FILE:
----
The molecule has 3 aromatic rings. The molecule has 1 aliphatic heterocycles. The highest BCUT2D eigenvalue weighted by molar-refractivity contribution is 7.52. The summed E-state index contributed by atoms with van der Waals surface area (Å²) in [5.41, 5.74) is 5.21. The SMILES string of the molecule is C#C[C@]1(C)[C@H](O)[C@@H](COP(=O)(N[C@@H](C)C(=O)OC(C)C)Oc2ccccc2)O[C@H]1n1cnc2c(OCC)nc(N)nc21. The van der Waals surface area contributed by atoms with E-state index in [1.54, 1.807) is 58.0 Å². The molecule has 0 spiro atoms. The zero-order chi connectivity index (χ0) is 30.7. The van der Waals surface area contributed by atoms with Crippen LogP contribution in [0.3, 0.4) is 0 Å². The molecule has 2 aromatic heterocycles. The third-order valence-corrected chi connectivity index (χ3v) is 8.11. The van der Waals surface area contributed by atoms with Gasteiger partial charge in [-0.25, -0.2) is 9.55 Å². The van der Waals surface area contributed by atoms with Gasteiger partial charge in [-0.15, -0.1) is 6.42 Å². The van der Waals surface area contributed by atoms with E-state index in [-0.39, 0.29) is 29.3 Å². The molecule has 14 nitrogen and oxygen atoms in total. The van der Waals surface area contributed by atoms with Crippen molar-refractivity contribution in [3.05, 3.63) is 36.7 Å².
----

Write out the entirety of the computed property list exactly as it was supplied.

The molecule has 3 aromatic rings. The molecule has 1 aliphatic heterocycles. The highest BCUT2D eigenvalue weighted by molar-refractivity contribution is 7.52. The summed E-state index contributed by atoms with van der Waals surface area (Å²) in [5.41, 5.74) is 5.21. The SMILES string of the molecule is C#C[C@]1(C)[C@H](O)[C@@H](COP(=O)(N[C@@H](C)C(=O)OC(C)C)Oc2ccccc2)O[C@H]1n1cnc2c(OCC)nc(N)nc21. The van der Waals surface area contributed by atoms with E-state index in [1.54, 1.807) is 58.0 Å². The molecule has 0 spiro atoms. The zero-order chi connectivity index (χ0) is 30.7. The van der Waals surface area contributed by atoms with Crippen LogP contribution in [0.3, 0.4) is 0 Å². The molecule has 2 aromatic heterocycles. The third-order valence-corrected chi connectivity index (χ3v) is 8.11. The van der Waals surface area contributed by atoms with Gasteiger partial charge in [-0.25, -0.2) is 9.55 Å². The van der Waals surface area contributed by atoms with Gasteiger partial charge in [-0.15, -0.1) is 6.42 Å². The van der Waals surface area contributed by atoms with E-state index in [-0.39, 0.29) is 29.3 Å². The molecule has 14 nitrogen and oxygen atoms in total. The van der Waals surface area contributed by atoms with Crippen molar-refractivity contribution in [3.05, 3.63) is 36.7 Å².